By Kelly Dearmore
By Jim Schutze
By Rachel Watts
By Lauren Drewes Daniels
By Anna Merlan
By Lee Escobedo
By Alice Laussade
Big Al Dupree performs September 10 at Borders Books & Music in Preston Royal.
Country roads lead to Warner Bros.
Though he may have moved to San Antonio, Jack Ingram still counts as a local boy: The young country-folkie started his career here playing clubs like Adair's and Club Dada, former Brave Combo drummer Mitch Marine and Sixty-Six frontman Bill Longhorse have spent time in his band, and he used to share a label with Jackopierce (Rhythmic Records). That is, he used to: Last week, Ingram signed to the mighty Warner Bros. Records, making him the latest in a long line of local (or once-local) artists to make the leap to a major label.
Kathy Whitley, Ingram's manager at the Nashville-based Vector Management (which also handles such clients as Lyle Lovett, Joe Ely, and Nanci Griffith), said last Wednesday she and Ingram found out about the deal only days ago.
"It's a pretty firm deal," she says. "We don't have any papers signed yet, but we do have a release date."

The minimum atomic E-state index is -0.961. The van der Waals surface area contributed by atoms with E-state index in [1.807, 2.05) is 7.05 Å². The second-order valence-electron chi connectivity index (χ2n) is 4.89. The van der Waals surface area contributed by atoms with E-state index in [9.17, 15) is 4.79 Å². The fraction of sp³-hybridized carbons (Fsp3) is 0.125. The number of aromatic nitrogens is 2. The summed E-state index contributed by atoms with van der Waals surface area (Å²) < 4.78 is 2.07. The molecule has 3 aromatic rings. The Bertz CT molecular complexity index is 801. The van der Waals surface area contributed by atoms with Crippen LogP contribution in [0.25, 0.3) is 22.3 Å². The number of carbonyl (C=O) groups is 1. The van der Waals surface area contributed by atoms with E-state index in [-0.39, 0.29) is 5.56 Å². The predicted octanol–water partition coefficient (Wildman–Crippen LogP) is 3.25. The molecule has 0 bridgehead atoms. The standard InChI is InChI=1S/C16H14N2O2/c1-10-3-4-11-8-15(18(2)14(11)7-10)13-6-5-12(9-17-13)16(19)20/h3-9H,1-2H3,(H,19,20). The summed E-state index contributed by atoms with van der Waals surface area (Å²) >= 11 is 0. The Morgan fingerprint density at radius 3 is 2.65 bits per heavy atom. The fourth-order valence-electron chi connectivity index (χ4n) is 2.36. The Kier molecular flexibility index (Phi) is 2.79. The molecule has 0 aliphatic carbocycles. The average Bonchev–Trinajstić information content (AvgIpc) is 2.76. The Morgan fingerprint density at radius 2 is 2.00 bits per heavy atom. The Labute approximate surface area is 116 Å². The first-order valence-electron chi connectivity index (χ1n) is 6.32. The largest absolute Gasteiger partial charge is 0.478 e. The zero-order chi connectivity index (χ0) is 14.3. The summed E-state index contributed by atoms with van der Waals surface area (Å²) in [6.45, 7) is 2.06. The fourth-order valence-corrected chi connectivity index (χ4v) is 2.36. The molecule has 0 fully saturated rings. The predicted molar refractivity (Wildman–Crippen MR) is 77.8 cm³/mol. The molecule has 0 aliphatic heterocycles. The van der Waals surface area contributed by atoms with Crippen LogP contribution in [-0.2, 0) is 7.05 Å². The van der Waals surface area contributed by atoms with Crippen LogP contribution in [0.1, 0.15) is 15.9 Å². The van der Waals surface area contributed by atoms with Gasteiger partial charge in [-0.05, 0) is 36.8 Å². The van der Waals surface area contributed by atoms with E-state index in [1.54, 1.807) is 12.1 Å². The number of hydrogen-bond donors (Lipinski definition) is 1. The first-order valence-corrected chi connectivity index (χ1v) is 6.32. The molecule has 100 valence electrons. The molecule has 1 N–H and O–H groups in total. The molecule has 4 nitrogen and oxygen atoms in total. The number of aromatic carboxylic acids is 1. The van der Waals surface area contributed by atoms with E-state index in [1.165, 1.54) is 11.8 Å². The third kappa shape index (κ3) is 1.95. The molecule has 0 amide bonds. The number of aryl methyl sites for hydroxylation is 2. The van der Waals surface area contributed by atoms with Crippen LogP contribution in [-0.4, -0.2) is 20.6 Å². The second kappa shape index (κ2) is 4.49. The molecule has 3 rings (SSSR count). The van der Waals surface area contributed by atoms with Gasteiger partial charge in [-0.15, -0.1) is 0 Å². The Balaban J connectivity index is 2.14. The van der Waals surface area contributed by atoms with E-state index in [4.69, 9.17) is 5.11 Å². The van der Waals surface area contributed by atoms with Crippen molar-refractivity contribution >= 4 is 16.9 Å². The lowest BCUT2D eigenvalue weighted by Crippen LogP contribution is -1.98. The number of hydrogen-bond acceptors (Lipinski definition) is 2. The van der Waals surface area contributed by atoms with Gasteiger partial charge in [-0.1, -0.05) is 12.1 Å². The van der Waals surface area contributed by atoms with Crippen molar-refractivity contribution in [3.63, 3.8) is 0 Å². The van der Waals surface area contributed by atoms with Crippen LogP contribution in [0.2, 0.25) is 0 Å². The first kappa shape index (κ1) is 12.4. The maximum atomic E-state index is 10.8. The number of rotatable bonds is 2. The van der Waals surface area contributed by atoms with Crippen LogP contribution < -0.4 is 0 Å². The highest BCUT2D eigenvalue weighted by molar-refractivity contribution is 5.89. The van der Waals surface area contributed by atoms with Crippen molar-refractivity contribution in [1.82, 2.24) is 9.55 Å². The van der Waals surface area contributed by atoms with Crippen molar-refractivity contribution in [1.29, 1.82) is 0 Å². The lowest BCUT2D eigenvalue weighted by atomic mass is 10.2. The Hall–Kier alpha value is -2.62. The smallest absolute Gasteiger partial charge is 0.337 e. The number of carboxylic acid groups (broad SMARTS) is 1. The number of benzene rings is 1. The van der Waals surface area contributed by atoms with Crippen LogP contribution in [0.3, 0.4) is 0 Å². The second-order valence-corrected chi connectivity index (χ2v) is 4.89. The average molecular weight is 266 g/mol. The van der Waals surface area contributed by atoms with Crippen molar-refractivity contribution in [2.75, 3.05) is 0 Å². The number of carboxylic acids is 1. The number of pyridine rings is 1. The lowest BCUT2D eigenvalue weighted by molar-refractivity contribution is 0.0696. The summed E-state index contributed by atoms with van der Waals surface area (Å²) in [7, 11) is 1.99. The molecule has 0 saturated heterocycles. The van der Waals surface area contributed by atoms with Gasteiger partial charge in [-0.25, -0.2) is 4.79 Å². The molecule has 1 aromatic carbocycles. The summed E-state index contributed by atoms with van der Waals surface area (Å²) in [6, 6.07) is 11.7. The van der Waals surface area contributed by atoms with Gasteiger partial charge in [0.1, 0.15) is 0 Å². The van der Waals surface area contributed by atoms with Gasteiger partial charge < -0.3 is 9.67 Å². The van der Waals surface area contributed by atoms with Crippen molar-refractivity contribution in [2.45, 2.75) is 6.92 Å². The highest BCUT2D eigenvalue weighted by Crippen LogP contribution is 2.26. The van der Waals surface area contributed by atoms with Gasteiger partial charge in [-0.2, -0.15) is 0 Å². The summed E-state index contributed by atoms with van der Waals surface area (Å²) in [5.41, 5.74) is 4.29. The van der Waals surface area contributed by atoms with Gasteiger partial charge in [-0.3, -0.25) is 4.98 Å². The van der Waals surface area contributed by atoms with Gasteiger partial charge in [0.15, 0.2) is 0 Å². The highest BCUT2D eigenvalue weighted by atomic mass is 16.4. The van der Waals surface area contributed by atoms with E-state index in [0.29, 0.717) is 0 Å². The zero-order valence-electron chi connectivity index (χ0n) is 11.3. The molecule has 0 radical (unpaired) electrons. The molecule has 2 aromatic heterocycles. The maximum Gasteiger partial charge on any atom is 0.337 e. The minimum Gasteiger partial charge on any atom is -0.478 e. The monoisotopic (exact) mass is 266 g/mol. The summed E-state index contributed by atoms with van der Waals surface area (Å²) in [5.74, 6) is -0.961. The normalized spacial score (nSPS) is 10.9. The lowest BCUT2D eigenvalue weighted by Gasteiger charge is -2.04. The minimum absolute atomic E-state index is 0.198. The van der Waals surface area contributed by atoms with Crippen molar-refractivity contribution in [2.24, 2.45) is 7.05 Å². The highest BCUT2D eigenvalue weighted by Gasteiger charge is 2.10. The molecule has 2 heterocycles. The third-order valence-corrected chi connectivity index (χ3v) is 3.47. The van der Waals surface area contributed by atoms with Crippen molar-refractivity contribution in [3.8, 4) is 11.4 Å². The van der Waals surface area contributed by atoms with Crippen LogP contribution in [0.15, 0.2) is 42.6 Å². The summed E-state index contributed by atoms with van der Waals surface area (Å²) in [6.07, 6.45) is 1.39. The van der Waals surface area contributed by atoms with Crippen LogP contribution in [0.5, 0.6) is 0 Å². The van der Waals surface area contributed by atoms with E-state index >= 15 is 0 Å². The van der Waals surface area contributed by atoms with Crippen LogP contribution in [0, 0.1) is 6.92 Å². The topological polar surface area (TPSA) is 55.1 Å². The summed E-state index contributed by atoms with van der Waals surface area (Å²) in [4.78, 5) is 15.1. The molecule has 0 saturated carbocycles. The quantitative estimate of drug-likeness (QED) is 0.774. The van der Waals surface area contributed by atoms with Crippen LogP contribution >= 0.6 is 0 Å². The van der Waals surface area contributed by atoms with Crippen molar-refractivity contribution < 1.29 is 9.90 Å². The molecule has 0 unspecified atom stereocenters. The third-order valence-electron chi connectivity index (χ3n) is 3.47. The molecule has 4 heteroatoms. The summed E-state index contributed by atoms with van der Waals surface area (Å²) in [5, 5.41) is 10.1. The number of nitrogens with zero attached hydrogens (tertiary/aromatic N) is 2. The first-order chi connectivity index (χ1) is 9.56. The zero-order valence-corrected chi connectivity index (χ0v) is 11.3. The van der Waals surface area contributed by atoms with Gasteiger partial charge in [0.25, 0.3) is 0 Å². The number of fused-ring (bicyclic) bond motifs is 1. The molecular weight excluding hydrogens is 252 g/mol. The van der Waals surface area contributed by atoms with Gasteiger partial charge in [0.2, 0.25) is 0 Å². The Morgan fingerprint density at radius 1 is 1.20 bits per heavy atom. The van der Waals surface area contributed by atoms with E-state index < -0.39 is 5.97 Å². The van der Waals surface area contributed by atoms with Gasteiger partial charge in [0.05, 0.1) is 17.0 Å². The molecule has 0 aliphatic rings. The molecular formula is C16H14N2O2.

On November 17, Warner Bros. will release Ingram's third album, Live at Adair's, which was recorded earlier this year at the burgers-and-beer country hangout in Deep Ellum.
Bedhead will makes its final appearance around these parts for a while, headlining a show September 8 at the Galaxy Club with My Dad is Dead and MK Ultra. Bedhead, which is readying the followup to WhatFunLifeWas for a late spring-early summer 1996 release, has a new single ("The Dark Ages," as haunting a sound as these boys can achieve without actually dying) on the Trance Syndicate compilation Cinco A–os, which also features contributions from Roky Erickson, the Butthole Surfers, Sixteen Deluxe, Ed Hall, and others. "The Dark Ages" will also be available on 10-inch vinyl sometime in January with two new songs not available on any other album...
Ugly Mustard, the industrial-metal-prog-rock band that includes bassist and all-around MVP Mike Daane, has inked a deal with new manager Bill Ham. (Ham, of course, is the man best known for making stars out of ZZ Top and Clint Black.) Thanks, in part, to airplay on KEGL-FM (97.1) (about 15-20 spins a week, according to management), the band has also begun attracting interest from various major labels...
Speaking of The Eagle, the high-rating rock station has begun a local-music radio show called, appropriately enough, "The Local Show," hosted by jock Chris Ryan. The hour-long program airs Sunday nights at 9, opposite KDGE-FM's "The Adventure Club," the terrific long-running new-music show that already features plenty of local music and Morrissey.
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